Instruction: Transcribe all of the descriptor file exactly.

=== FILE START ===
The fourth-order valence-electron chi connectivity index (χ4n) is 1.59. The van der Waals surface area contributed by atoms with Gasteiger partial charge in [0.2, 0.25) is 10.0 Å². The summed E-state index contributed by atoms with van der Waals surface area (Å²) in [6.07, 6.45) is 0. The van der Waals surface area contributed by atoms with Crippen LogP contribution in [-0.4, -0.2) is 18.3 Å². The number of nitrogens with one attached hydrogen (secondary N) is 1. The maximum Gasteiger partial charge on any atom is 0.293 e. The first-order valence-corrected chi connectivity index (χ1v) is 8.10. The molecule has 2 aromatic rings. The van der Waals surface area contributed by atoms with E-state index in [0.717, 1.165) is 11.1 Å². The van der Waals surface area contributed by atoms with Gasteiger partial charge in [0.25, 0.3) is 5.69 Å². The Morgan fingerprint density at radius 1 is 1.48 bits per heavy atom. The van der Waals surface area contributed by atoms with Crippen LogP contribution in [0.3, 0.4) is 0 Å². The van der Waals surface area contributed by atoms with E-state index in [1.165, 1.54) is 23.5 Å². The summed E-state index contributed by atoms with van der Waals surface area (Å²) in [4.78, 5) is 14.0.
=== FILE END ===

The fourth-order valence-electron chi connectivity index (χ4n) is 1.59. The van der Waals surface area contributed by atoms with Gasteiger partial charge in [0.2, 0.25) is 10.0 Å². The summed E-state index contributed by atoms with van der Waals surface area (Å²) in [6.07, 6.45) is 0. The van der Waals surface area contributed by atoms with Crippen LogP contribution in [-0.4, -0.2) is 18.3 Å². The number of nitrogens with one attached hydrogen (secondary N) is 1. The maximum Gasteiger partial charge on any atom is 0.293 e. The first-order valence-corrected chi connectivity index (χ1v) is 8.10. The molecule has 2 aromatic rings. The van der Waals surface area contributed by atoms with E-state index in [0.717, 1.165) is 11.1 Å². The van der Waals surface area contributed by atoms with Gasteiger partial charge in [0.25, 0.3) is 5.69 Å². The Morgan fingerprint density at radius 1 is 1.48 bits per heavy atom. The van der Waals surface area contributed by atoms with Crippen LogP contribution in [0.3, 0.4) is 0 Å². The van der Waals surface area contributed by atoms with E-state index in [1.165, 1.54) is 23.5 Å². The summed E-state index contributed by atoms with van der Waals surface area (Å²) in [4.78, 5) is 14.0.